Early Use of Corticosteroid May Prolong SARS-CoV-2 Shedding in Non-Intensive Care Unit Patients with COVID-19 Pneumonia: A Multicenter, Single-Blind, Randomized Control Trial

Link to article at PubMed

Respiration. 2021 Jan 22:1-11. doi: 10.1159/000512063. Online ahead of print.


BACKGROUND: There is still no clinical evidence available to support or to oppose corticosteroid treatment for coronavirus disease 2019 (COVID-19) pneumonia.

OBJECTIVE: To investigate the efficacy and safety of corticosteroid given to the hospitalized patients with COVID-19 pneumonia.

METHODS: This was a prospective, multicenter, single-blind, randomized control trial. Adult patients with COVID-19 pneumonia who were admitted to the general ward were randomly assigned to either receive methylprednisolone or not for 7 days. The primary end point was the incidence of clinical deterioration 14 days after randomization.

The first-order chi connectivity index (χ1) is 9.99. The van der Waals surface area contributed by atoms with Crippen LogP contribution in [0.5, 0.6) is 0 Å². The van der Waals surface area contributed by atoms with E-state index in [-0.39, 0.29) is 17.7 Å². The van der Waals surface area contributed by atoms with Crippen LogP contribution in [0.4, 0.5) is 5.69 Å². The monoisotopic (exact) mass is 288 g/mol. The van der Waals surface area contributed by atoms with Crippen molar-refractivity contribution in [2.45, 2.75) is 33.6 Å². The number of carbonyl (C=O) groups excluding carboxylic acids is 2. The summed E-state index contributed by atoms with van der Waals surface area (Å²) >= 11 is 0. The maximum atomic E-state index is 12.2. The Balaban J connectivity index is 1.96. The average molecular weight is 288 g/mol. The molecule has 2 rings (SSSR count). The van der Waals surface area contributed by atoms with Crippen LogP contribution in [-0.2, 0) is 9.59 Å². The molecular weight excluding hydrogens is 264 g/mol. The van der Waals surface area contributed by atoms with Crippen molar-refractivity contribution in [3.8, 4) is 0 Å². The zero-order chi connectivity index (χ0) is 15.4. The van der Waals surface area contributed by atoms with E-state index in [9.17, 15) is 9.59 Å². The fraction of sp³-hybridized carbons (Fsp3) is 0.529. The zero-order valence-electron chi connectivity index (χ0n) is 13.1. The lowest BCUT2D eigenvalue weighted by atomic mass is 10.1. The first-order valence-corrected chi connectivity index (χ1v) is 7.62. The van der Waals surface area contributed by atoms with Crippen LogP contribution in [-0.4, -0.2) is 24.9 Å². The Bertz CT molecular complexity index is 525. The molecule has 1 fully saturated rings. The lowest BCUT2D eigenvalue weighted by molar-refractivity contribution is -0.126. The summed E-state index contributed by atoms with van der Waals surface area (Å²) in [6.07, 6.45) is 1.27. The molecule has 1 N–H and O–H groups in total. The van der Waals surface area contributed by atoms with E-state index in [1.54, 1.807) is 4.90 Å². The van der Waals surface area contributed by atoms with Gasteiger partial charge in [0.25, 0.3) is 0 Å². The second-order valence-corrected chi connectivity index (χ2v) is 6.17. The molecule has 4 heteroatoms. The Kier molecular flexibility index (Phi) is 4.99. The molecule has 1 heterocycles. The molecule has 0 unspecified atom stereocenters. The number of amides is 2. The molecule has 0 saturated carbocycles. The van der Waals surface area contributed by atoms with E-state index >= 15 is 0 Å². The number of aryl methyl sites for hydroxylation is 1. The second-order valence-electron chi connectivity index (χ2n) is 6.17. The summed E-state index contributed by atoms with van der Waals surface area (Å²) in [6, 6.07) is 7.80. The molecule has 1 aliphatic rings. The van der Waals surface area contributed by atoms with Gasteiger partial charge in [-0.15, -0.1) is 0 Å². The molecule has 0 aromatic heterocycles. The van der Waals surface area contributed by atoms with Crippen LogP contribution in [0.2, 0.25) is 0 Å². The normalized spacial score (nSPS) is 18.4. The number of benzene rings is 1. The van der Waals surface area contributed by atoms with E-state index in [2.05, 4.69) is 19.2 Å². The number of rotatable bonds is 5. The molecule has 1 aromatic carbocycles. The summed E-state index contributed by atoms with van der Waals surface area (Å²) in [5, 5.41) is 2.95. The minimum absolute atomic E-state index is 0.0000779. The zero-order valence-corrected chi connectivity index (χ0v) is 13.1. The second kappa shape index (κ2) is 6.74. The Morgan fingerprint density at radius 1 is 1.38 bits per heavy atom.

RESULTS: We terminated this trial early because the number of patients with COVID-19 pneumonia in all the centers decreased in late March. Finally, a total of 86 COVID-19 patients underwent randomization. There was no difference of the incidence of clinical deterioration between the methylprednisolone group and control group (4.8 vs. 4.8%, p = 1.000). The duration of throat viral RNA detectability in the methylprednisolone group was 11 days (interquartile range, 6-16 days), which was significantly longer than that in the control group (8 days [2-12 days], p = 0.030). There were no significant differences between the 2 groups in other secondary outcomes. Mass cytometry discovered CD3+ T cells, CD8+ T cells, and NK cells in the methylprednisolone group which were significantly lower than those in the control group after randomization (p < 0.05).

CONCLUSIONS: From this prematurely closed trial, we found that the short-term early use of corticosteroid could suppress the immune cells, which may prolong severe acute respiratory syndrome coronavirus 2 shedding in patients with COVID-19 pneumonia.

TRIAL REGISTRATION: ClinicalTrials.gov, NCT04273321.

PMID:33486496 | DOI:10.1159/000512063

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